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Local News

  • Colton's 'practice run' will benefit charity

    One day before officially opening its doors, Colton's Steak House & Grill will have a practice run to benefit the Taylor County Food Pantry.

    On Sunday, Aug. 9 from 11 a.m. until 2 p.m. the restaurant will serve 300 customers, with all of the proceeds going to the food pantry.

    According to Ted Beam, treasurer of the Taylor County Ministerial Association, the food pantry is selling 300 $15 coupons for the event.

    For more on this story and others, see Monday's print edition.

  • Civil trial against hospital expected to start Monday

    The Campbellsville man who filed a wrongful death suit against Taylor Regional Hospital, alleging that the hospital is responsible for his wife's death, is expected to take his case before a jury at 8:30 Monday morning.

    Greensburg attorney Danny Butler filed the wrongful death claim in Taylor Circuit Court in April 2007 on behalf of William H. Wethington, executor of the estate of Betty H. Wethington.

  • Worst of recession skips Taylor County

    It seems the worst of the recession has skipped Taylor County.

    Local business owners say that, while business isn't booming, it isn't bad either.

    "Actually, in the last couple of months, we have increased a little," said Terry Pennington, owner of Creek Side Restaurant.

    While overall revenue has dropped a bit from two years ago, Pennington said, his business is holding its own.

    "I think we've been pretty lucky."

    One change Pennington has noticed is when people are dining out.

  • Parents will soon be able to pay student lunch online

    If Campbellsville Independent students forget their lunch money this year, their parents will soon be able to access the Internet and save the day.

    Food Services Director Jeff Richardson told Board members at their meeting on July 20 that the District will have a new point-of-service program called "LunchBox" in place for fall.

  • Resident charged with carrying a concealed weapon

    A Campbellsville man has been arrested and charged with carrying a concealed deadly weapon after a pistol was found beneath a seat in his car.

    Ryan C. Adams, 24, who court records state has no address, was arrested at 8:55 p.m. Saturday, July 18.

    According to Adams' arrest citation, he was a passenger in a vehicle whose driver had been pulled over by Campbellsville Police and was later cited for DUI.

  • Man gets 35 years on rape, other charges

    A Campbellsville man will spend 35 years in prison and register as a sex offender for the rest of his life for raping a woman and holding her and her child hostage.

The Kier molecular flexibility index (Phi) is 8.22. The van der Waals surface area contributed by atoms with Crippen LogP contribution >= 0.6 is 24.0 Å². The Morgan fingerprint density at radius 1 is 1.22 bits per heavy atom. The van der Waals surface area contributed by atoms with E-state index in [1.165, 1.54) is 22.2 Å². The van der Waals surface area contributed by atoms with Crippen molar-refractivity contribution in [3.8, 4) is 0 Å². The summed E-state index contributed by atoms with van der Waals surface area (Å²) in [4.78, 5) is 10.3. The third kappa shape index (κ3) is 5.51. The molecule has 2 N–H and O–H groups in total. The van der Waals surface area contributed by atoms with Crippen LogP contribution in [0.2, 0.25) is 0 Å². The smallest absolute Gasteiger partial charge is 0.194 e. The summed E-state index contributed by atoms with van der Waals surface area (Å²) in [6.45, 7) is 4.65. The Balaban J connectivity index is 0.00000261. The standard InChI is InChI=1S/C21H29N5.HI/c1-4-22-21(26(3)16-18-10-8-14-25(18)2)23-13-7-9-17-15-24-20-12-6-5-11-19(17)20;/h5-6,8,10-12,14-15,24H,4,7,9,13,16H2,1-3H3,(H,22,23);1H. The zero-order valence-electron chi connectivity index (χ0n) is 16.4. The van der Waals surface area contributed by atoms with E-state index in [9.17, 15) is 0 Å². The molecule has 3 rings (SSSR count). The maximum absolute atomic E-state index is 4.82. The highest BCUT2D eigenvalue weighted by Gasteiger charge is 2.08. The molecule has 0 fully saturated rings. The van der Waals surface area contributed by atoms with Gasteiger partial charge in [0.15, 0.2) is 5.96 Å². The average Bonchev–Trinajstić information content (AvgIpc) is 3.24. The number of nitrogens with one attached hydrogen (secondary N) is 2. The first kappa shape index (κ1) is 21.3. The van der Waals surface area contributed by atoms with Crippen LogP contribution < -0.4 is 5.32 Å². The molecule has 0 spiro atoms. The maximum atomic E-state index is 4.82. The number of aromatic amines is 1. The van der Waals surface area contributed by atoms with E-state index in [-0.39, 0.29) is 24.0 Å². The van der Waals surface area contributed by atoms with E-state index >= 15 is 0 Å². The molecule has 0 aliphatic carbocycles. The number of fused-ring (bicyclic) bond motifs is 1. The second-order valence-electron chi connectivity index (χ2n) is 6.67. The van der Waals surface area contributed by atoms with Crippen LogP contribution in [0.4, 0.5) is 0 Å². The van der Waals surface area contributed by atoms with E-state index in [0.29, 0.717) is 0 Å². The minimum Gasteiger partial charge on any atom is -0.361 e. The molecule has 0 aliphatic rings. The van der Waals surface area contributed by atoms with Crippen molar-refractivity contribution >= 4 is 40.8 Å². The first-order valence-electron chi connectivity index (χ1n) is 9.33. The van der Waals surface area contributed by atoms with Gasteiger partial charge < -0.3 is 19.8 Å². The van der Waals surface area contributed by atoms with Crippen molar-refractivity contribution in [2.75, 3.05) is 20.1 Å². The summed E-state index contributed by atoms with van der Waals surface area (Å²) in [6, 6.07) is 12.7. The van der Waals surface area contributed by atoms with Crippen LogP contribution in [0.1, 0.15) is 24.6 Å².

Anthony D. Holliman, 32, of 155 Sadona Drive was indicted in January 2008 by a Taylor County grand jury on charges of first-degree rape, first-degree sodomy, two counts of first-degree wanton endangerment, two counts of first-degree unlawful imprisonment, being a convicted felon in possession of a handgun and being a first-degree persistent felony offender.

  • CU athlete remembered for high spirits

    A high-spirited person who never gave up.

    That's how 19-year-old Ben Napier is being remembered just days after his death.

    Napier, a Campbellsville University sophomore and member of the golf team, died last Monday after a single-vehicle crash on the Martha Layne Collins Bluegrass Parkway, near Elizabethtown.

  • Fugitive housed in Taylor County jail

    A fugitive who faces child molestation charges has been arrested in Graves County and is now being housed in the Taylor County Detention Center.

    Jose Gudalupe Valerio-Dominguez, 23, of 315 N. Main in Stanton, Ky. was arrested in Graves County by Kentucky State Police on Saturday, Jan. 14.

    A warrant was issued for Valerio-Dominguez's arrest in Cobb County, Ga. on July 3, 2008. The warrant charges him with child molestation and enticing a child.

  • Dress codes see little change

    School dress codes for 2009-2010 bear few changes from last year, local administrators say.

    Student dress plays a vital role in the classroom, according to Campbellsville High School Principal Kirby Smith.

    "I believe that dress codes are important because they are very beneficial in creating an appropriate academic culture and climate," he said. "Dress codes also help to maintain a safe and secure climate at school."

    Taylor County High School Principal Charles Higdon Jr. said dress codes also help prepare students for the workforce.

  • Miss Kentucky Teen USA

    Jefra Bland of Campbellsville, Miss Kentucky Teen USA, leaves for the Bahamas on Sunday to compete in the national pageant.

    The community attended a reception in her honor Thursday at Cafe Bonin.